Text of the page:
One day I killed a carpenter bee that was crawling on the driveway.
It was crawling and I squished it with my shoe. Mom told me
carpenters weren’t dangerous, not like the bee who stung my
hand last summer.
I tried to save the bee, blew on it, gave it water drops
in case he was thirsty. I hadn’t known the carpenter bee
wasn’t going to hurt me. I put him on the only branch of our
crabapple tree that I could reach. A nice place in the shade.
After a few minutes two other carpenter bees
came looking for the one. They hovered in the air
looking at it. I didn’t know bees could be so still
I put my hand out. Cupped the two carpenter bees
in my palm so they wouldn’t have to work so hard
to look. I hoped they’d sting me. I think
it would have helped with the feeling in my stomach.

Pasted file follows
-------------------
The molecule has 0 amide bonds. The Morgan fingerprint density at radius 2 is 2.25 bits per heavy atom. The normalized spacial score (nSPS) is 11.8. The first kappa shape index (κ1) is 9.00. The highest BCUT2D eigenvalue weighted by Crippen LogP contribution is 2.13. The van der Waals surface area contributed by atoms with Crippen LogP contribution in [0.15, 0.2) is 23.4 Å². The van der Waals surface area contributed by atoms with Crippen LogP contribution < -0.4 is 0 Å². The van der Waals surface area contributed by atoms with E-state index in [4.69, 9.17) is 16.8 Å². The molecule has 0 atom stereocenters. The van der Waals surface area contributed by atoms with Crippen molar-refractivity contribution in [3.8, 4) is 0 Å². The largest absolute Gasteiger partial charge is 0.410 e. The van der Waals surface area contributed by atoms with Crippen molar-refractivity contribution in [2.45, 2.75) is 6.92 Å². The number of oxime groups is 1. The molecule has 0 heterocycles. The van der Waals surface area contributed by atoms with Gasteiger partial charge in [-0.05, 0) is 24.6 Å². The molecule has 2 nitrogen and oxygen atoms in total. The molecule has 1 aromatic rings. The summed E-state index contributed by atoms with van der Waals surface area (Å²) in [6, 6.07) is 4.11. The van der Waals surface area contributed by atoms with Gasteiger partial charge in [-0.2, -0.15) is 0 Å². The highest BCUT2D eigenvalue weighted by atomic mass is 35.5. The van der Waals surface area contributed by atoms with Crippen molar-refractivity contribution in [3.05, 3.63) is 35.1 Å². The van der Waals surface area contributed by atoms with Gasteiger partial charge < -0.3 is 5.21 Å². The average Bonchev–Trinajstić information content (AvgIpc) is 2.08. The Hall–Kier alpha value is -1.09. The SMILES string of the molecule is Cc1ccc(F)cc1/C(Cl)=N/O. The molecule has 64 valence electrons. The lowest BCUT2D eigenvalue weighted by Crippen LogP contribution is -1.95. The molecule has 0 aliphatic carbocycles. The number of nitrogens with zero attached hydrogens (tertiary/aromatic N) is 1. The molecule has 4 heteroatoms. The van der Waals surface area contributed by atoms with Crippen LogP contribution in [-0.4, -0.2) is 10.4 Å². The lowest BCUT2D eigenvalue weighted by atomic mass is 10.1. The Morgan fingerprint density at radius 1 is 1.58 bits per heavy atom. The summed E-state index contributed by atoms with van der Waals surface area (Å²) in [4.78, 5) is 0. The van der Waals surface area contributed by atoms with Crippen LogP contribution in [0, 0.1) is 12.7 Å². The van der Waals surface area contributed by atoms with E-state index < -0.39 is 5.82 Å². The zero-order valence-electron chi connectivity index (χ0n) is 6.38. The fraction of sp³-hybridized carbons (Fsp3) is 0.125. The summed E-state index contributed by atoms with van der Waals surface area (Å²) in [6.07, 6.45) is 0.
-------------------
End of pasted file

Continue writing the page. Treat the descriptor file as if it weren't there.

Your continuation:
I stood there with the bees in my hand until it was
dark and the lightning bugs came out. My arm
felt so heavy. The two bees finally flew
away. Then, I put the broken one in my pocket.
I didn’t want any more of them to know what I’d done.
I keep the carpenter in my jewelry box next to my bed. I slip my bee
under my pillow every night. I think if I can only wish hard enough
the bee will fly away by morning.
By Tori Thurmond
Tori Thurmond earned her B.A. in English Writing at Lipscomb University in Nashville, Tennessee. Her work has been published in Nashville Poet’s Quarterly, and her collection, Equinox, was selected as best in the section at a local conference. She will be attending Eastern Washington University’s MFA poetry program in the Fall of 2020.